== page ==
None of that really came into play when the idea behind DeskTime was first conceived, Gifford says. Before it was marketed as DeskTime, the software was used internally to track employees’ time and attendance at Draugiem Group, a business incubator and creator of a Latvian social network. Draugiem has launched more than 15 startups in Latvia, including DeskTime in 2011.

Draugiem Group has expanded rapidly to more than 100 employees, making it difficult for its makeshift human resources function to keep pace. “We realized at Draugiem that if we were having trouble keeping track of employees’ time, then other companies probably were having the same problem,” Gifford says.

DeskTime developers later added functions to enable companies to do more than capture data on time and attendance, Gifford says. The company, headquartered in Riga with U.S. operations in Santa Monica, California, says its software has been licensed to about 90 companies globally, encompassing 12,000 users.

Among the customers is Fueled, a New York-based company that builds interactive mobile Web applications. It uses DeskTime’s reporting feature to generate a daily productivity report that gets emailed to employees.

The purpose is to get employees to compete to be the most productive, says Rameet Chawla Fueled’s founder and CEO. “It lets the entire team see who is working most productively. It’s more of a higher level thing to increase our overall production.”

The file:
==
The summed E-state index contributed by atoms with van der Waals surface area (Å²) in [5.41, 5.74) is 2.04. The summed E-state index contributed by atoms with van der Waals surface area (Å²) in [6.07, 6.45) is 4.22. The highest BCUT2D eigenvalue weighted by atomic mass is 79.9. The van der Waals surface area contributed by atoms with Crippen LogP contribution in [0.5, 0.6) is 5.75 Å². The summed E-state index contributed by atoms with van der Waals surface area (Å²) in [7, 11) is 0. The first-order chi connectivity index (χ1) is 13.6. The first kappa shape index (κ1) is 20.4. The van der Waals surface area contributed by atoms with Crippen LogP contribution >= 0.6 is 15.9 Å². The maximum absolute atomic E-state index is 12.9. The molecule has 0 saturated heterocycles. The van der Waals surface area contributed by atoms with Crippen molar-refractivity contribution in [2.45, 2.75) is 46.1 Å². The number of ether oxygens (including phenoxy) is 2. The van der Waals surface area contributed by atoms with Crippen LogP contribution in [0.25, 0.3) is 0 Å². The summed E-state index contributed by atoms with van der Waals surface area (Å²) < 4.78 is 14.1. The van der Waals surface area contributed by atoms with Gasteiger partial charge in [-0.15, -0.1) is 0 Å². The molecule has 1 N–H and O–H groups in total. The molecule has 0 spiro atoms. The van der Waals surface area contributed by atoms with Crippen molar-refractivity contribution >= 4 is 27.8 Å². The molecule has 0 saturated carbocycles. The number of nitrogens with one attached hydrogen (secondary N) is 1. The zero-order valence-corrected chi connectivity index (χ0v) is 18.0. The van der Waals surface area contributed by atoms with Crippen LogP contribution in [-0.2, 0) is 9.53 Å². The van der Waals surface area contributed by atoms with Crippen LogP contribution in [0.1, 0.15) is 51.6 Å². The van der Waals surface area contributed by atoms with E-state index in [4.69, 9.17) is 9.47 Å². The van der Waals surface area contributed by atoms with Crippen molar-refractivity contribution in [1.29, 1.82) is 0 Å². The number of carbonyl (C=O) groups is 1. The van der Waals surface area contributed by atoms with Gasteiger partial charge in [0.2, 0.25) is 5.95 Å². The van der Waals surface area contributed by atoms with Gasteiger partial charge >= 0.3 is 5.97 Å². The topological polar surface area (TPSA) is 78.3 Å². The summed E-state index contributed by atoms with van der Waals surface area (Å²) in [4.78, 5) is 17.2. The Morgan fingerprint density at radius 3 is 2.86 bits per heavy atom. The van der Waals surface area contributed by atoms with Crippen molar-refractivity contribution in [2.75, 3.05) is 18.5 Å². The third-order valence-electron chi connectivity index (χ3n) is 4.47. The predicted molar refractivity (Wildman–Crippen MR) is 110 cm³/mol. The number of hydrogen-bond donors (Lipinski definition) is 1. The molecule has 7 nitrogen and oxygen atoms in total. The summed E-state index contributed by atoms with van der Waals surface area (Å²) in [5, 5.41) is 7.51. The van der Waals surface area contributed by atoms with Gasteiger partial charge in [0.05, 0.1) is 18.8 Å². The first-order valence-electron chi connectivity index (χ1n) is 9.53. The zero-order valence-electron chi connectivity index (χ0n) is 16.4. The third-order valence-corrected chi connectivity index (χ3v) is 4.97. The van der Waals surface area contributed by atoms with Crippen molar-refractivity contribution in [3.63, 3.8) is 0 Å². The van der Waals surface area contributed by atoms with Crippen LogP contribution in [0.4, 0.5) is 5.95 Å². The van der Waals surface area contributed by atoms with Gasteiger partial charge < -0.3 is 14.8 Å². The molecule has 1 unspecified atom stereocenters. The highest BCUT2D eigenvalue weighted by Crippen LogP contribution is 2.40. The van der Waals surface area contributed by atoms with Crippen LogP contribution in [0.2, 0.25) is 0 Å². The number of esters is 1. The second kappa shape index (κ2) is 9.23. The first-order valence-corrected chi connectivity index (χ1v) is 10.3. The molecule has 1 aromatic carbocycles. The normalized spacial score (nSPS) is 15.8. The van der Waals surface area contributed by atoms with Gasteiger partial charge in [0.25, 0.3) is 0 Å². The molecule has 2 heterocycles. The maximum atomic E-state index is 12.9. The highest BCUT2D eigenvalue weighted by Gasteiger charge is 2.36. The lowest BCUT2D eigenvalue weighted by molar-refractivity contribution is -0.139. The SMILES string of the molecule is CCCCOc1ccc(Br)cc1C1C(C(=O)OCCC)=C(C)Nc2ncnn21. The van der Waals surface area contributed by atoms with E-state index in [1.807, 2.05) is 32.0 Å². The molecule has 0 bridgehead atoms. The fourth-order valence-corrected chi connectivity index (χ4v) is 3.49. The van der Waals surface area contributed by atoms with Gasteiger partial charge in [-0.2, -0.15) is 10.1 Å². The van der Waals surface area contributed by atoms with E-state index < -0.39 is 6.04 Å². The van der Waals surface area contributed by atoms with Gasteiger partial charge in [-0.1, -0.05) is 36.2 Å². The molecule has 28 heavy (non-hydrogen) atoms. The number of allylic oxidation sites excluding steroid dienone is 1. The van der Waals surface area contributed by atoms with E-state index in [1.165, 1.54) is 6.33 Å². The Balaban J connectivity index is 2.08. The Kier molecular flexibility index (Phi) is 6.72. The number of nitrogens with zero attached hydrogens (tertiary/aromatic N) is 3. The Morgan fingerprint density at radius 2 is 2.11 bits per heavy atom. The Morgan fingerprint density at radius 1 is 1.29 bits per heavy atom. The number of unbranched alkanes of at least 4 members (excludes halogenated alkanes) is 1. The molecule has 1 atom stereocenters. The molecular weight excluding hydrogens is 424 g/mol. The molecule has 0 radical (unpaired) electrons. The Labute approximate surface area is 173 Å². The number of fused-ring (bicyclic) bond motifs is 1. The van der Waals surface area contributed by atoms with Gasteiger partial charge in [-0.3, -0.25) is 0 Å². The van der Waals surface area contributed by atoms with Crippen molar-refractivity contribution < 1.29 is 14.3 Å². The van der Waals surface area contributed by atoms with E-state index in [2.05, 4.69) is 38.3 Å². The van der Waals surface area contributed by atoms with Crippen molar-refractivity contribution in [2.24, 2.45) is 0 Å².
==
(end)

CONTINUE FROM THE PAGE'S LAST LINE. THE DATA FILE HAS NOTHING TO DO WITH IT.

About the Author:

Garry Kranz is a Workforce contributing editor. Reprinted from Workforce

It’s Mobile HR Software — But it’s Not an App

While some companies are using human resources applications written specifically for iPhones and other mobile devices, a far larger number of organizations are tapping into Web-based services that are mobile enabled. The difference is subtle, but important. True mobile apps are written specifically for smartphones and can only be used on the devices they’re designed for—Android phones, BlackBerrys, iPhones or Windows phones.

Software services that are “mobile optimized” or “mobile enhanced” are basically websites or Web-based applications that are engineered to work well and look good on any mobile device, whether it’s from Apple Inc., Samsung Electronics or Research in Motion. The only things anyone needs to tap into these services are Internet access and a Web browser.